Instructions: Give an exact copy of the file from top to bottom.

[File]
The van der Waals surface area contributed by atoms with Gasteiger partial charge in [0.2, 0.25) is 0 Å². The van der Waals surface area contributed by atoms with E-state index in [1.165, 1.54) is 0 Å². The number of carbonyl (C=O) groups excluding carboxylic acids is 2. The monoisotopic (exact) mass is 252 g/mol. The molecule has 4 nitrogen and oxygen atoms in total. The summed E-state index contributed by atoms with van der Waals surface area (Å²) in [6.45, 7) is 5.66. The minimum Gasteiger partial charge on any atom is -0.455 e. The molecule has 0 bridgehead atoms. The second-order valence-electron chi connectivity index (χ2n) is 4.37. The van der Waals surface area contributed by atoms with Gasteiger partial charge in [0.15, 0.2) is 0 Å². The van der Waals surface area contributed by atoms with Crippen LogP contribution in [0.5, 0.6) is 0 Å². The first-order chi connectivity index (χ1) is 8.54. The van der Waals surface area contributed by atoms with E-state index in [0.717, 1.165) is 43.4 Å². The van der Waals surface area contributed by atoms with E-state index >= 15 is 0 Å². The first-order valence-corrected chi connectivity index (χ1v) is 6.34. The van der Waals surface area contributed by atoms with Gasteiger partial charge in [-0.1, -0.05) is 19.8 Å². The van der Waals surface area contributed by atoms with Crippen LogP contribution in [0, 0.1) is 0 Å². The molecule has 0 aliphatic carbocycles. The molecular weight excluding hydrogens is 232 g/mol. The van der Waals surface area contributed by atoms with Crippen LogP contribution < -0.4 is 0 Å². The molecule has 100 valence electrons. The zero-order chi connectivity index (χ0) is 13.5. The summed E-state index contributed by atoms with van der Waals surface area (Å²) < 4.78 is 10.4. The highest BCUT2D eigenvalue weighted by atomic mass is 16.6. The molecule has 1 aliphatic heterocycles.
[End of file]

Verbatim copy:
The van der Waals surface area contributed by atoms with Gasteiger partial charge in [0.2, 0.25) is 0 Å². The van der Waals surface area contributed by atoms with E-state index in [1.165, 1.54) is 0 Å². The number of carbonyl (C=O) groups excluding carboxylic acids is 2. The monoisotopic (exact) mass is 252 g/mol. The molecule has 4 nitrogen and oxygen atoms in total. The summed E-state index contributed by atoms with van der Waals surface area (Å²) in [6.45, 7) is 5.66. The minimum Gasteiger partial charge on any atom is -0.455 e. The molecule has 0 bridgehead atoms. The second-order valence-electron chi connectivity index (χ2n) is 4.37. The van der Waals surface area contributed by atoms with Gasteiger partial charge in [0.15, 0.2) is 0 Å². The van der Waals surface area contributed by atoms with Crippen LogP contribution in [0.5, 0.6) is 0 Å². The first-order chi connectivity index (χ1) is 8.54. The van der Waals surface area contributed by atoms with E-state index in [0.717, 1.165) is 43.4 Å². The van der Waals surface area contributed by atoms with E-state index >= 15 is 0 Å². The first-order valence-corrected chi connectivity index (χ1v) is 6.34. The van der Waals surface area contributed by atoms with Gasteiger partial charge in [-0.1, -0.05) is 19.8 Å². The van der Waals surface area contributed by atoms with Crippen LogP contribution in [0, 0.1) is 0 Å². The molecule has 0 aliphatic carbocycles. The molecular weight excluding hydrogens is 232 g/mol. The van der Waals surface area contributed by atoms with Crippen LogP contribution < -0.4 is 0 Å². The molecule has 100 valence electrons. The zero-order chi connectivity index (χ0) is 13.5. The summed E-state index contributed by atoms with van der Waals surface area (Å²) < 4.78 is 10.4. The highest BCUT2D eigenvalue weighted by atomic mass is 16.6. The molecule has 1 aliphatic heterocycles.